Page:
It is unclear exactly why Groupmuse is focused on classical music or what its definition of the notoriously fuzzy edges of that genre might be. Hosts are directed to ‘make sure at least half the music is classical canon: think Bach, Mozart and Beethoven’, but no rationale is given for this. And, in fact, with past Groupmuses being searchable through the site, examples can be found where the second half of the concert has consisted of contemporary classical music, jazz or folk. I wonder if Groupmuse’s policy has seen jazz fans waiting patiently through pieces by Luigi Boccherini, or whether Boccherini fans have been baffled by experimental works. Such variety can be a great asset, of course, so why not make it deliberate? Groupmuse’s structure would be a boon to jazz and folk concerts, including jam sessions – even ones whose participatory natures break down the barrier between performer and listener – or to open-mic nights that go beyond music and into spoken word.
If we pursue classical musical authenticity further back than the 19th century, the culture of silent reverence for the work and its dead composers becomes more difficult to maintain, even within the now-hallowed concert hall. Wolfgang Amadeus Mozart once wrote excitedly to his father that audiences had stopped talking amongst themselves and actually paid close attention to his music. In the 18th century, operas traditionally featured what was called the aria di sorbetto, a song sung halfway through the proceedings during which the audience was served sorbet and ice cream. Owing to the lack of attention paid to the stage, and not least the sound of spoons tingling throughout the auditorium, this aria was typically given to a third-rate character played by a third-rate performer.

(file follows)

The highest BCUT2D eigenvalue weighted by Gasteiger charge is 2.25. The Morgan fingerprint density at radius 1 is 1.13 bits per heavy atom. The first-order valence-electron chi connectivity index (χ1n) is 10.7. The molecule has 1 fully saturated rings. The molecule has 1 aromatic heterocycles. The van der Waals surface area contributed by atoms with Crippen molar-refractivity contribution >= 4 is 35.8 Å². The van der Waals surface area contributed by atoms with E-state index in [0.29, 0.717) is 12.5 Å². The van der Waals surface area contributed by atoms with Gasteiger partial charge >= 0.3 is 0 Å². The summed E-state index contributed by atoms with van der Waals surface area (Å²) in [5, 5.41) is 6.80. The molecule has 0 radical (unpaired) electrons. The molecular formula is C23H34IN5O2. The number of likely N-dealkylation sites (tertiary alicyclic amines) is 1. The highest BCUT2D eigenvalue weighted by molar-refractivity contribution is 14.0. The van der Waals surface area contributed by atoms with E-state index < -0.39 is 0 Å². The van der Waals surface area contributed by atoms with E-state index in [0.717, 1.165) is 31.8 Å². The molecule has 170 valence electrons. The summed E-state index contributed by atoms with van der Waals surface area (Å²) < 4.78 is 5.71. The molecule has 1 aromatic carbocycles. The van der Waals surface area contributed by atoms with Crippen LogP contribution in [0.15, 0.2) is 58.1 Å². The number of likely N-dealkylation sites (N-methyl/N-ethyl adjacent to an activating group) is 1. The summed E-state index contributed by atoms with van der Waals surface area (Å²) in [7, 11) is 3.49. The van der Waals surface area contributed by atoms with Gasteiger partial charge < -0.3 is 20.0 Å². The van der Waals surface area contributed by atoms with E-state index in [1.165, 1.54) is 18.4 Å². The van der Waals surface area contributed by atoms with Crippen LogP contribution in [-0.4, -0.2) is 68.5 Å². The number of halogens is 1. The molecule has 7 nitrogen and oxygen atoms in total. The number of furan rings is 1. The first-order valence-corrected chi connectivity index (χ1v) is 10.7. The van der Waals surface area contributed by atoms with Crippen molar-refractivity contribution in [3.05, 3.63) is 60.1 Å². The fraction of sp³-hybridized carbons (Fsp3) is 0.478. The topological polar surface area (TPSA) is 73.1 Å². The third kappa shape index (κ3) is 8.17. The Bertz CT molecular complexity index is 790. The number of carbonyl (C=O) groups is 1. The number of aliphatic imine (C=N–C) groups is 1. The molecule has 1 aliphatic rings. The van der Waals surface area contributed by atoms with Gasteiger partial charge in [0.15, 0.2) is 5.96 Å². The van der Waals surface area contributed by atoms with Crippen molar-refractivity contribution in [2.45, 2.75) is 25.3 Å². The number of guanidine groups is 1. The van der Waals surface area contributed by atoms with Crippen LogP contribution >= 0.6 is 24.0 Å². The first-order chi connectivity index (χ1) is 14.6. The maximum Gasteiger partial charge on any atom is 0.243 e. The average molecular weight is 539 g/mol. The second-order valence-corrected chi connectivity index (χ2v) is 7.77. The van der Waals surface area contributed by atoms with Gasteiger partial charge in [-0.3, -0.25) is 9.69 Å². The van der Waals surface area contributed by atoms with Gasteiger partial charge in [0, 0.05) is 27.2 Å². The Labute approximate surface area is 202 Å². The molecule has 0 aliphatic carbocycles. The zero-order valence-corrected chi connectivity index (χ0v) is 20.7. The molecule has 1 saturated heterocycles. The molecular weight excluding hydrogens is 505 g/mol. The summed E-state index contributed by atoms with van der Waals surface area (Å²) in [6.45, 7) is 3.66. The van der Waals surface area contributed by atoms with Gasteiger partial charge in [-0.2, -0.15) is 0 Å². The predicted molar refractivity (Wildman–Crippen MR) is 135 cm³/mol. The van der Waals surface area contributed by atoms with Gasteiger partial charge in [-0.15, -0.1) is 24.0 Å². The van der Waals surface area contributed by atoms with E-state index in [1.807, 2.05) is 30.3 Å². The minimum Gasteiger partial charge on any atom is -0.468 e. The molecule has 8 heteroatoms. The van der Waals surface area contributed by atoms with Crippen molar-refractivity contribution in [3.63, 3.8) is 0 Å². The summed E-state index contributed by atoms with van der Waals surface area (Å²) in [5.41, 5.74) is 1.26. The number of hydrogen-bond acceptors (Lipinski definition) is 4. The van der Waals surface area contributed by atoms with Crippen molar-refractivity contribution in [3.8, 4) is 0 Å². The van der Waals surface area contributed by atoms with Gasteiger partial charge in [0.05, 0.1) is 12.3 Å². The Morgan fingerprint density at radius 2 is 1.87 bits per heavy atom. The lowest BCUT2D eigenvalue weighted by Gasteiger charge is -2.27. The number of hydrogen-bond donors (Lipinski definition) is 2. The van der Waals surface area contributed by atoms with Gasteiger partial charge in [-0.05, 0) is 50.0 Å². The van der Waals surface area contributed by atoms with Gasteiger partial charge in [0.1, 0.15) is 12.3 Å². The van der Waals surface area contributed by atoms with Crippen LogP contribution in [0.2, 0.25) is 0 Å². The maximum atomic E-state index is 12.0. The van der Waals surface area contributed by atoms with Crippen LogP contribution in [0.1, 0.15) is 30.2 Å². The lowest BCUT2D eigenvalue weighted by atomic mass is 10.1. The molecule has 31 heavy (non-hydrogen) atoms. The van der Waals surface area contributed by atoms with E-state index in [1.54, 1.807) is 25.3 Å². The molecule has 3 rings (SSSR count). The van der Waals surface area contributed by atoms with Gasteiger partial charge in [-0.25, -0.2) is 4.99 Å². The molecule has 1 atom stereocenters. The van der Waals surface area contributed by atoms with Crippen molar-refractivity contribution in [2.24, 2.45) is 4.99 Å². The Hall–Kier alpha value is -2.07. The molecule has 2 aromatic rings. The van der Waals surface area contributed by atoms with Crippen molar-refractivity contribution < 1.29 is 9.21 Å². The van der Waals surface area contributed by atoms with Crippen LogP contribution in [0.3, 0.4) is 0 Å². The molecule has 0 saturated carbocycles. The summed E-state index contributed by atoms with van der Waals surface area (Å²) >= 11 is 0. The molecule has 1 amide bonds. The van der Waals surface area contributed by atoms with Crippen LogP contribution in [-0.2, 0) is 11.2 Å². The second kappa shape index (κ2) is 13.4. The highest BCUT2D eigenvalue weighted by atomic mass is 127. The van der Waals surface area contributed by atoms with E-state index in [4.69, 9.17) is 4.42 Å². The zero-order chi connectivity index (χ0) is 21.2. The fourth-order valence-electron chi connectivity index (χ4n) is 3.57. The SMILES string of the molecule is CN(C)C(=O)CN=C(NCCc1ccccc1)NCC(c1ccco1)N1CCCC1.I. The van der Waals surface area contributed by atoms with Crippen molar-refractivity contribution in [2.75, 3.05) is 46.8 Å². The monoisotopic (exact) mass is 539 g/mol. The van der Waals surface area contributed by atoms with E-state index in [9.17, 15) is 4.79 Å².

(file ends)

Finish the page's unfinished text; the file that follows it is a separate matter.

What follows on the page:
With so much focus placed on the autonomous sonic art of classical music culture, it is easy to forget that opera and ballet are quintessentially multimedia experiences. An exhibition which opened last month at London’s Victoria and Albert Museum recognizes this. ‘Opera: Power, Passion and Politics’, produced in collaboration with the Royal Opera House, explores the history of the genre – from its origins in the courtly social events of Renaissance Italy to its globalization at the hands of prestige capitalism – through the lens of seven premieres in seven cities. The show includes a selection of paintings and photographs created before, during and after the performances. Music’s life beyond sound ought to be noted and celebrated – a necessity that becomes all the more obvious when dealing with opera.
The possible settings for the appreciation of classical music have been changing. But does the socio-political content and context change with it? Taking classical music beyond the concert hall may not lead to social equality, but it is a step in the right direction nonetheless – one especially valuable to anyone who has been intimidated by the posh atmosphere of the opera house bar. The question remains as to what it is about classical music culture that ought to persist: the many permutations of the musical imagination or increasingly fragile high-art values together with the social and economic privilege that have historically underwritten them? If it is the latter, classical music culture is not going to escape the paradox that threatens to unravel it.
Main image: The Multi-Story Orchestra performing Kate Whitley’s I Am I Say, Bold Tendencies, 2015. Courtesy: The Multi-Story Orchestra; photograph: Ambra Vernuccio
First published in Issue 190